Although we worked the horses hard and got dusty and hot ourselves, we were glad to be at the higher elevation – not anywhere near so hot and sticky as back at home. At the end of the day, with the sun settling down behind the ridge and the air quickening with night breezes and the sounds of peepers; with the aromas of horse sweat and hardhats mingling with the dusky mountain air, we rode the horses back toward the stalls. The chores of picking manure from the straw, feeding and watering the horses, and grooming the crystalline sweat off their coats still awaited us, to be accomplished under lights. The sweaty saddle pads would be separated from the saddles and hung to dry overnight. And we’d do it all again the next day.

On one of those evenings, after fifteen minutes of clopping along a paved country road, en route to the close of the day, we took a detour through an apple orchard. Our hostess assured us it would be okay to ride through and pick an apple apiece — one for the horses we rode, and one for ourselves.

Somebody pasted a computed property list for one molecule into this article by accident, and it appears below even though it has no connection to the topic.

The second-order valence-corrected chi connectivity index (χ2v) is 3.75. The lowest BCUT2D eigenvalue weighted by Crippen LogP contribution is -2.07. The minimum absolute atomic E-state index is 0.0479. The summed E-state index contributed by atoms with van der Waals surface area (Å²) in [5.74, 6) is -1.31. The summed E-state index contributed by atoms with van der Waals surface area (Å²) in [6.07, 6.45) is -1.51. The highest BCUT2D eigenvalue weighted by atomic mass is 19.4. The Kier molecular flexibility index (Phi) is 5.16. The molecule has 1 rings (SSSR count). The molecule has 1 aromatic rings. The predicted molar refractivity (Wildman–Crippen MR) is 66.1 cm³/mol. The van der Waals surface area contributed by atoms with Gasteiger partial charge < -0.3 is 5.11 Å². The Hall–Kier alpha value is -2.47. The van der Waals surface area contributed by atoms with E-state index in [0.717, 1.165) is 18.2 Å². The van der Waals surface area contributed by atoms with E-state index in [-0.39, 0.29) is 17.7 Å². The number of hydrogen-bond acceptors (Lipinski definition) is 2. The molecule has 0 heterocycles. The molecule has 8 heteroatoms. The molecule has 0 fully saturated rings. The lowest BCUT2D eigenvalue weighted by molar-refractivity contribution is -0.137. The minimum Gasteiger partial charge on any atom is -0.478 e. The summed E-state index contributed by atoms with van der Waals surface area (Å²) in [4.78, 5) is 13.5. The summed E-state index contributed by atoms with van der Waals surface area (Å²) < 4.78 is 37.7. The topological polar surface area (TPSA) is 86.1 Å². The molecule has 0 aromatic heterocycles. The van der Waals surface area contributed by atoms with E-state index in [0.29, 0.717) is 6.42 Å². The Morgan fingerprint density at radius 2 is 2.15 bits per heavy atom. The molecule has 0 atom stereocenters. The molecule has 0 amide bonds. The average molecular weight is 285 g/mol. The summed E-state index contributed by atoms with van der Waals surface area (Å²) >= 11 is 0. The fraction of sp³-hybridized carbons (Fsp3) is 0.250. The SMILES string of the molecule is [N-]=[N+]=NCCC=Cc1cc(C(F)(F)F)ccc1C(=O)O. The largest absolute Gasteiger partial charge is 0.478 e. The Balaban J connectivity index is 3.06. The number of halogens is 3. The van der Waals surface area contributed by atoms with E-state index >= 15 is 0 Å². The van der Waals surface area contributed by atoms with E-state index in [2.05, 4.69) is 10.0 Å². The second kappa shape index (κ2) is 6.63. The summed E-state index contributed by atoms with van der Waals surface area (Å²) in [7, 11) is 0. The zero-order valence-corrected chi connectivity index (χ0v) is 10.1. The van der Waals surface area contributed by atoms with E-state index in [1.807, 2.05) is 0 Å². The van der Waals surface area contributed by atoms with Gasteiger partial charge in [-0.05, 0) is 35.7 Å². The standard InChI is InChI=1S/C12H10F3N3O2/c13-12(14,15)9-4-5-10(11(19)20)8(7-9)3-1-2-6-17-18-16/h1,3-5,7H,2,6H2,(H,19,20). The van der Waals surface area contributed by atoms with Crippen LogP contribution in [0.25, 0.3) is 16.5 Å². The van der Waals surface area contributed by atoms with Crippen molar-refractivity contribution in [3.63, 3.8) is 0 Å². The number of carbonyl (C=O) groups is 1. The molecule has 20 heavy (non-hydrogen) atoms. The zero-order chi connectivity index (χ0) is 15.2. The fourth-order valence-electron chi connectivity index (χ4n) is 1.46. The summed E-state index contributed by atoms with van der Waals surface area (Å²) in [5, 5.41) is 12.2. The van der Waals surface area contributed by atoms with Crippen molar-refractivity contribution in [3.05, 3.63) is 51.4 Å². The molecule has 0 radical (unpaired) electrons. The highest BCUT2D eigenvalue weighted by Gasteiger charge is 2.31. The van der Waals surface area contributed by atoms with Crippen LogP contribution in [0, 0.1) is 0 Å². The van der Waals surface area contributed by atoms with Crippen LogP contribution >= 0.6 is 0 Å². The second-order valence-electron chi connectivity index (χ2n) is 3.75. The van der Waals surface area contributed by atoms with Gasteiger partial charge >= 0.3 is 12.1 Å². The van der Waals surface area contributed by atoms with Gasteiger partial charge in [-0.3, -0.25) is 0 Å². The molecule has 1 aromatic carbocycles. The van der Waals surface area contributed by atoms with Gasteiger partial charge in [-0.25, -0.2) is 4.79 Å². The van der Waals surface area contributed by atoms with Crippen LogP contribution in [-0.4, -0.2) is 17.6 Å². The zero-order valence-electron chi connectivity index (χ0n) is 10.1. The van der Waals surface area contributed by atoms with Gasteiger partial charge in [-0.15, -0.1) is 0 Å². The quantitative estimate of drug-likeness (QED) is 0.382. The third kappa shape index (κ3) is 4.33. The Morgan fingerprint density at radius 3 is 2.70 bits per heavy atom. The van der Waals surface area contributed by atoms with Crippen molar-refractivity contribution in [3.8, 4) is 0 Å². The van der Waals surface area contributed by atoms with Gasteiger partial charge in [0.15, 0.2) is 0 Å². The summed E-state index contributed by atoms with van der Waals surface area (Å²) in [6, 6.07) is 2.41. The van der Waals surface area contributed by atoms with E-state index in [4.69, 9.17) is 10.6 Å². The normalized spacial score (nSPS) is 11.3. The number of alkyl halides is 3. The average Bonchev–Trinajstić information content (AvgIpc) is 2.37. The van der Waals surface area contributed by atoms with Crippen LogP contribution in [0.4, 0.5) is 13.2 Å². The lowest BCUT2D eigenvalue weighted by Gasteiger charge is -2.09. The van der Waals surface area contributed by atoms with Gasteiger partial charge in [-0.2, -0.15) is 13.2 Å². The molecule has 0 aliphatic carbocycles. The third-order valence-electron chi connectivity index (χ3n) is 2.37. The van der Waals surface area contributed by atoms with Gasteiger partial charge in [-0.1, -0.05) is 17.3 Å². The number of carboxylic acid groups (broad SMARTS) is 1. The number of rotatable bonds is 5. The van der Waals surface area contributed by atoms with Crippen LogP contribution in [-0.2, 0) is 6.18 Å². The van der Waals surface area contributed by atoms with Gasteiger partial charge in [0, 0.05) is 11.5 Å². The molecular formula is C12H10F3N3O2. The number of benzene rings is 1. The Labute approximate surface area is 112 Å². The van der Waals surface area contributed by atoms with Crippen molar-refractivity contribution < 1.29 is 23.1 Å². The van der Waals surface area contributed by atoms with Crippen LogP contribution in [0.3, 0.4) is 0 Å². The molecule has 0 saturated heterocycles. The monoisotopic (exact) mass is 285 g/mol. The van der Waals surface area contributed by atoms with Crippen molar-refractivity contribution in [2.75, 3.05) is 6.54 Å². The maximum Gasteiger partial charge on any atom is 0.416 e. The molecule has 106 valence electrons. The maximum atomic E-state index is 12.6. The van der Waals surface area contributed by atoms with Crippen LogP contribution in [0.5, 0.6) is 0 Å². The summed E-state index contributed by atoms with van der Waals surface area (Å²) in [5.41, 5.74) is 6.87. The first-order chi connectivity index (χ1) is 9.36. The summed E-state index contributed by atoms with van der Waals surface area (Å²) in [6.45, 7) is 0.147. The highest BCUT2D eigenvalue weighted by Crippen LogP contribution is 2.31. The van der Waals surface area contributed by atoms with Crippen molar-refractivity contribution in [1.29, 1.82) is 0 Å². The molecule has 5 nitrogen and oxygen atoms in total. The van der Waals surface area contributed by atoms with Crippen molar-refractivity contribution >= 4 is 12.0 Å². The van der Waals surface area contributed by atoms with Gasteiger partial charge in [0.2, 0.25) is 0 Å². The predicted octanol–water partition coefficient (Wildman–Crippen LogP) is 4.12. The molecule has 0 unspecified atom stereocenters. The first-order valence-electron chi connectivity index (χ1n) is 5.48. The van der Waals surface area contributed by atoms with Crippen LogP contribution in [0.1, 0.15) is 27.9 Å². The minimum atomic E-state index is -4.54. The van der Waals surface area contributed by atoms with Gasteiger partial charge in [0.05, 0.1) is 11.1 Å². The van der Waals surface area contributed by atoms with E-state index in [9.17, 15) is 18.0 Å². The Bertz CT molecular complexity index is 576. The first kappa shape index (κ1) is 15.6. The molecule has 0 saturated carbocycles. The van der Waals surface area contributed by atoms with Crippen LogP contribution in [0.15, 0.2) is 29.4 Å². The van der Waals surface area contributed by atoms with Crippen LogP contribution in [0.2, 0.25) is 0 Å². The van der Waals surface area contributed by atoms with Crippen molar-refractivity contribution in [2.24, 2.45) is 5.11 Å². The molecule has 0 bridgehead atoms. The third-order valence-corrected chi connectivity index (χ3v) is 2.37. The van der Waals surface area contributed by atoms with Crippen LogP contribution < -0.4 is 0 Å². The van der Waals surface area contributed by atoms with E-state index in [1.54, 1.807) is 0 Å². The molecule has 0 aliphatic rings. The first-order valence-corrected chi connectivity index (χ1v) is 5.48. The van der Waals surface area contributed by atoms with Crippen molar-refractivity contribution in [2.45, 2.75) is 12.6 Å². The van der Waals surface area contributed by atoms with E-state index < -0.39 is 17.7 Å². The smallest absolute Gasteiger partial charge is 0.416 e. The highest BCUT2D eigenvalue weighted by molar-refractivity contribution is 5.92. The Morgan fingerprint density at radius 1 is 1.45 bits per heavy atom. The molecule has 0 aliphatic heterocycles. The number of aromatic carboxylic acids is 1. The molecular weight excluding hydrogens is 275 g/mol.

I could reach some of the high apples that would have been impossible, had I been afoot. That was the first wonder. The horse I rode knew well what these hanging red spheres were, and chomped merrily and shook her head to free it for consumption. The tree seemed reluctant to release that one, so the branches shook and rocked as the horse freed her prize. I laughed as the branches whacked my hardhat and shoulders.

I reached over my head and picked a beauty for myself: red flecked with yellow; perfectly rounded; greenish on the shoulder.

I took the first bite of that apple as we reined out of the orchard while Willie, my mount, worked her apple around the bit in her mouth, tossing her head, jingling her hardware. I swear that was the best apple I’d ever eaten.